Zweig’s failure to deploy his pen against fascism and antisemitism can be contrasted with Nietzsche’s success. Nietzsche was ambivalent about Judaism and hostile to Christianity as cultural systems (he regarded both as forms of slave morality), but he was full of praise for Jews qua Jews. For example, in Beyond Good and Evil (§251), he described Jews as “the strongest, toughest, and purest race now living in Europe; they know how to prevail even under the worst conditions,” and he envisaged an important role for Jews in the regeneration of European culture. He stated that “to that end it might be useful and fair to expel the anti-Semitic screamers from the country.” Nietzsche expressed similar sentiments in Human, All-Too-Human (§475) and Daybreak (§205). In a letter to his sister around Christmas 1887, Nietzsche stated that he was filled with “ire or melancholy” over her marriage to “an anti-Semitic chief.” He even stated in a letter to Franz Overbeck in January 1889, shortly after the beginning of his psychological breakdown, that he was having all “anti-Semites shot” (see Walter Kaufmann’s The Portable Nietzsche, pp. 456-457, 687).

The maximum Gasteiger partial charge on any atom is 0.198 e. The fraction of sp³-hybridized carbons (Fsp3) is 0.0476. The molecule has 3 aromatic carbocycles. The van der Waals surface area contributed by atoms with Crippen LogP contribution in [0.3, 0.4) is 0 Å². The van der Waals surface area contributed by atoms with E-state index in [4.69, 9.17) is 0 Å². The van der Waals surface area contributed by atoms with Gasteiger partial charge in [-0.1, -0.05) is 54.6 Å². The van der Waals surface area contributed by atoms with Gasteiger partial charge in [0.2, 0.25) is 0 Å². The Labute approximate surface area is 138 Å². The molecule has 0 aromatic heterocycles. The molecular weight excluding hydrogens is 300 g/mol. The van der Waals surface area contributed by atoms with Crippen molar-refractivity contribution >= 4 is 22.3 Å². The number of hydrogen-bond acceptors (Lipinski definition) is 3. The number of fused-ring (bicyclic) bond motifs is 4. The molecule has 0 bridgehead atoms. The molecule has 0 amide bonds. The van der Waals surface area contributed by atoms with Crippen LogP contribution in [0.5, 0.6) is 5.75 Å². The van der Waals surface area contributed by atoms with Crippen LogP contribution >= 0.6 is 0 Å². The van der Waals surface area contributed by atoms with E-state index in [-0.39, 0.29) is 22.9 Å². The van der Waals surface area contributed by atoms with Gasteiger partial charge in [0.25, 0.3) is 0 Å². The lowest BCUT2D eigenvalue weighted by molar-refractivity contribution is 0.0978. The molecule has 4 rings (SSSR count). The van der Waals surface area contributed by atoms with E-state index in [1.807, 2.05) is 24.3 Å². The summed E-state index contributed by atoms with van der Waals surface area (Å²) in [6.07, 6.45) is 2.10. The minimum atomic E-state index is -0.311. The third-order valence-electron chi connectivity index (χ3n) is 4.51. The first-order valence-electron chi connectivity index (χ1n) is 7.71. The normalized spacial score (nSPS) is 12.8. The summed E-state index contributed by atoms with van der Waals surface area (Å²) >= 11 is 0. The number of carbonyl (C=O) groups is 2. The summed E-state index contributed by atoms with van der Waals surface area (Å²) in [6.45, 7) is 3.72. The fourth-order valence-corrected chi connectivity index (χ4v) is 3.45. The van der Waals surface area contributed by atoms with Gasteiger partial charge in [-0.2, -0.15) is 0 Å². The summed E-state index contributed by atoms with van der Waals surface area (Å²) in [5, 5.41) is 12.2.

Zweig’s Dionysian ideal also had a dark side. According to Friderike Zweig (Friderike was Stefan’s first wife and his close friend even after he remarried), he was “interested in mediocre, stupid or luke-warm people only if they were suffering.” She observed that he depicted “illiterates as mental cripples, unable to grasp the breadth of the universe,” and considered “average people as a ‘quantité négligeable’”. According to Friderike, in this respect, he “contradicted his otherwise humane approach” (see Friderike Zweig’s biography: Stefan Zweig). Something of this can be seen in Erasmus, in which Stefan blamed the “broad masses of the people” for preventing his hero’s “lofty and humane ideals of spiritual understanding” from coming to fruition. The “average man,” he concluded, was too far “under the spell of hatred, which demands its rights to the detriment of loving-kindness.”